Post-launch, pre-cliff: The R&D congress ignores

Post-launch, pre-cliff: The R&D congress ignores

Written by

Article originally published in

Small molecule therapeutics make up roughly 70% of all new medicines approved by the FDA. The current drug pricing legislation being considered by the Senate would tilt incentives away from small molecule drug development by introducing price negotiation for small molecules at nine years, as opposed to 13 years for biologics.

That would certainly result in fewer new small molecule drugs, particularly for diseases of aging, like cancer, that affect Medicare beneficiaries – many fewer than currently mis-estimated by the Congressional Budget Office. We endorse the arguments for creating a parity of incentives for small molecules and large molecules in any new drug pricing legislation by making both classes of drugs eligible for negotiation only after 14 years on the market, which is the average duration before drugs go generic.

Our opposition to the nine-year period is not just about fewer drugs being approved, though that would be reason enough not to start price controls so soon after launch. Often, a drug’s initial approval only hints at its full therapeutic potential and the eventual number of patients who may benefit over time. Continued R&D investment can unlock much more utility before the drug ultimately goes generic, but those investments require adequate incentives.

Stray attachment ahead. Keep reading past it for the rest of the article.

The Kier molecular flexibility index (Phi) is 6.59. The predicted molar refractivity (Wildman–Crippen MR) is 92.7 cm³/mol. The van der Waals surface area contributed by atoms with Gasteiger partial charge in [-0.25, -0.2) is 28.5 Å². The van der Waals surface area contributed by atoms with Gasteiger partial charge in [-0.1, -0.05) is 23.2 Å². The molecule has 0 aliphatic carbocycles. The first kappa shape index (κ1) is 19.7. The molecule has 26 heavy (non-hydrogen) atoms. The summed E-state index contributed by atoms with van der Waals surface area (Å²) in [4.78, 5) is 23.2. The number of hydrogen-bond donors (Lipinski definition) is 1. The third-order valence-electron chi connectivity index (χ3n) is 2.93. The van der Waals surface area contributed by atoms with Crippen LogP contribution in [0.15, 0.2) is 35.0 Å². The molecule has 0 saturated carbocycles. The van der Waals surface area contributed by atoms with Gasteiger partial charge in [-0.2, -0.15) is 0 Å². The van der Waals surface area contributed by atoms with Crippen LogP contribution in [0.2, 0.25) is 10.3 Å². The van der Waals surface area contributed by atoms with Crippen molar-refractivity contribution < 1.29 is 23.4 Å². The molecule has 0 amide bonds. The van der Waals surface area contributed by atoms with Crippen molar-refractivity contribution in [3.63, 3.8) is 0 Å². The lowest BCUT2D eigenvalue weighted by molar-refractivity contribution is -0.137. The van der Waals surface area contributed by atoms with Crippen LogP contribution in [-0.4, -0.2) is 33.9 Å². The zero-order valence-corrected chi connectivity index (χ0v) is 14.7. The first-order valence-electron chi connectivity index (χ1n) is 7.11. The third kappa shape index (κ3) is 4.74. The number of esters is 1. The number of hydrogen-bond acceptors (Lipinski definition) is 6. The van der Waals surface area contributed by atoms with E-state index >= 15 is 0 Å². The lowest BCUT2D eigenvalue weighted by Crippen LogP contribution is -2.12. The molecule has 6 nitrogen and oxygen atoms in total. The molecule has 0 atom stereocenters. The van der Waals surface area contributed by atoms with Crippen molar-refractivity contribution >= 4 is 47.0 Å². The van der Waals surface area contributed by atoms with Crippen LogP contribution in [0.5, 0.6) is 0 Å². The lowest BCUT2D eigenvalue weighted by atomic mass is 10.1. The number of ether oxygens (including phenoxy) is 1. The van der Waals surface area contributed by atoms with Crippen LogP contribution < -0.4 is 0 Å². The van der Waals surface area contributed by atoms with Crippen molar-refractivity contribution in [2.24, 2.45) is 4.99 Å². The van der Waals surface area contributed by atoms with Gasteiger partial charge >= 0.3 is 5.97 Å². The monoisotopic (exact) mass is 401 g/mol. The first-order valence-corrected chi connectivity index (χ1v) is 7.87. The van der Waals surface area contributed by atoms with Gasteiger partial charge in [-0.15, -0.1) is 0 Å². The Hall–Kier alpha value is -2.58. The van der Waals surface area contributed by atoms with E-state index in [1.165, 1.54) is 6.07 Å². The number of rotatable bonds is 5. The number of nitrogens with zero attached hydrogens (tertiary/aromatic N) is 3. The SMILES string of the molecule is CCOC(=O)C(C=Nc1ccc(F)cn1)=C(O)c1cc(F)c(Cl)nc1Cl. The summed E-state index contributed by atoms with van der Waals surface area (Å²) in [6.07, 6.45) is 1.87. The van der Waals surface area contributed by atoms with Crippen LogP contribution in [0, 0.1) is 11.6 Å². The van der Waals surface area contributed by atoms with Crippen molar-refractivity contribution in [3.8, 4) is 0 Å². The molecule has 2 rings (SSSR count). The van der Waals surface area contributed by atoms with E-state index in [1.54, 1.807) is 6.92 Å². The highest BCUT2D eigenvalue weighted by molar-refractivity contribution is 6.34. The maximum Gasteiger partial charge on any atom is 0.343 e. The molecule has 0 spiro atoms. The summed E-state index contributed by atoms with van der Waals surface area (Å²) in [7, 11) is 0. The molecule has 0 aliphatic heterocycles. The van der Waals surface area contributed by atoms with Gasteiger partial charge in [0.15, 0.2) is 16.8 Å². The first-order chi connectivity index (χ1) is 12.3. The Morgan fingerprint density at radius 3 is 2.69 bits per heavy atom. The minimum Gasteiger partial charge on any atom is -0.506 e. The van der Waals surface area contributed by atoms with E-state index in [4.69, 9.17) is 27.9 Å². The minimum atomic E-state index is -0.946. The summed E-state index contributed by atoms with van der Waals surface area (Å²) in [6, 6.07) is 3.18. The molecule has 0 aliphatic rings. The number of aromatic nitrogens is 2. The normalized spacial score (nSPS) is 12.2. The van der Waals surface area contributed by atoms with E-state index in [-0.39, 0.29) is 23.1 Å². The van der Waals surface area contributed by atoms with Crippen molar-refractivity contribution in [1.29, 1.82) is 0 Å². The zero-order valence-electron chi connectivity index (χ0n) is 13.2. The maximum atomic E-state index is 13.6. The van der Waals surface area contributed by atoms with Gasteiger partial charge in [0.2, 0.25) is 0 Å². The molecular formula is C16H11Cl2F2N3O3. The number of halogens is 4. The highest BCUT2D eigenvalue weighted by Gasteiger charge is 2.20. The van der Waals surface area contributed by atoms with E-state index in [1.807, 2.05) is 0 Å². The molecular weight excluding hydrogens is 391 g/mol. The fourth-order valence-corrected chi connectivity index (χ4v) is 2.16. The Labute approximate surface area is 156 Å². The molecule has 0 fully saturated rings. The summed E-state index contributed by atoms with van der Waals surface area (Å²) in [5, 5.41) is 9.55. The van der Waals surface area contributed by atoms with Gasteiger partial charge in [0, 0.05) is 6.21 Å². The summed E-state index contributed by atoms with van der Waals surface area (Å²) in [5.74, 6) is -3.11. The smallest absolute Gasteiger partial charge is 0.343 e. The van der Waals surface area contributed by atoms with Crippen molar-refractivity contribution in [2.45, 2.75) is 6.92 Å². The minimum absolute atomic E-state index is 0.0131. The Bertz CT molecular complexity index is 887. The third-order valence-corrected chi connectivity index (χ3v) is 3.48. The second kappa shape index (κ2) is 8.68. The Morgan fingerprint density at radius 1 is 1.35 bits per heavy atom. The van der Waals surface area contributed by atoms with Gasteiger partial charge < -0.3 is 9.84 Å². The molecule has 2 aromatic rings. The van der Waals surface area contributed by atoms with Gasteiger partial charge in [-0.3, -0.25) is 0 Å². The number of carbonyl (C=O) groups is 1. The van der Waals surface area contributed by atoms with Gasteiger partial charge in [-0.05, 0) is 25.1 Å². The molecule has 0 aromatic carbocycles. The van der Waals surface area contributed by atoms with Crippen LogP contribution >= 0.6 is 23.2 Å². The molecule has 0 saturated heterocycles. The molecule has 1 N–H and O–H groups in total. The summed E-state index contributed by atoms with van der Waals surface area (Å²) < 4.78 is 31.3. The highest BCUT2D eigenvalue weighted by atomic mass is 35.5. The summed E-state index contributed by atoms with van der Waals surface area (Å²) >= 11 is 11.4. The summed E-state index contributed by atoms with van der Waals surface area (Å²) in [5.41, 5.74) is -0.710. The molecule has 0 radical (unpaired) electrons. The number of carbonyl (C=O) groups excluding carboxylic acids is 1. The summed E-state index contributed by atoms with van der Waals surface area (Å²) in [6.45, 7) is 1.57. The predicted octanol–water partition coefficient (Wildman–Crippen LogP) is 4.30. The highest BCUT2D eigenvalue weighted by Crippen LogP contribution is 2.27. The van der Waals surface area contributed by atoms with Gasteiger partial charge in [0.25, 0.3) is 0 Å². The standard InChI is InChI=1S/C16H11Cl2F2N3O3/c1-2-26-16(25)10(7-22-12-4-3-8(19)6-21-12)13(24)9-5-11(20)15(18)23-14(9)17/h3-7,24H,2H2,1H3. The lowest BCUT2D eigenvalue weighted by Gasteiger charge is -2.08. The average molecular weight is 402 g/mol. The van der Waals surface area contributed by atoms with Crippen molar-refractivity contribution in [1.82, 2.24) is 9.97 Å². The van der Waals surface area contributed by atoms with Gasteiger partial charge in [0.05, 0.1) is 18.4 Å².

A generic drug is only as useful to us as we know what it’s good for, and most of what we learn about any medicine is learned before it goes generic. With that in mind, we wanted to provide some additional data on why we believe in the need for longer protection of small molecules; nine years is not enough.

Stunning progress, incrementally

We’ve seen huge progress in recent years for patients in oncology and immunology, the top two areas for drug development. So, we thought it might be useful to explore the development process and the role of small molecules in these areas specifically.

Over the past three years (2019-2021), the FDA has approved 177 new drugs. Fifty-one of those were in oncology and more than half of those (27) are small molecules. The standard approach for cancer drug development, where one medicine may end up treating multiple tumor types, is to first seek approval in one initial tumor type among patients who have not responded to any available treatments. It is only after this initial FDA approval that extensive research begins to explore the drug’s benefit in additional tumor types and settings, gradually increasing the number of patients who might benefit.

The table below shows examples of leading small molecule cancer drugs and the time from each drug’s first approval to its most recent approval (Fig. 1).

Fig. 1. Source, FDA; authors’ analysis.

Let’s drill down into one specific example from this table. Tafinlar, a kinase inhibitor originally developed by GlaxoSmithKline, was first approved for a subset of melanoma patients in 2013 (Fig. 2). Over the following nine years GSK and Novartis, which acquired rights to the drug, completed the extensive R&D necessary to prove Tafinlar’s value in combination regimens with existing drugs, then in lung cancer, then to prevent cancer recurrence, ultimately proving its effectiveness in all tumor types with a particular mutation known as BRAF-V600E (more than 20 different kinds of cancers).

Fig. 2. Source: FDA; authors’ analysis.

Tafinlar isn’t unique in that regard. Each line in Figure 1 above describes a similar, systematic process for expanding a drug’s usefulness from an initially narrow indication so it can benefit many more patients. And this broadening-of-utility phenomenon occurs outside oncology drug development as well.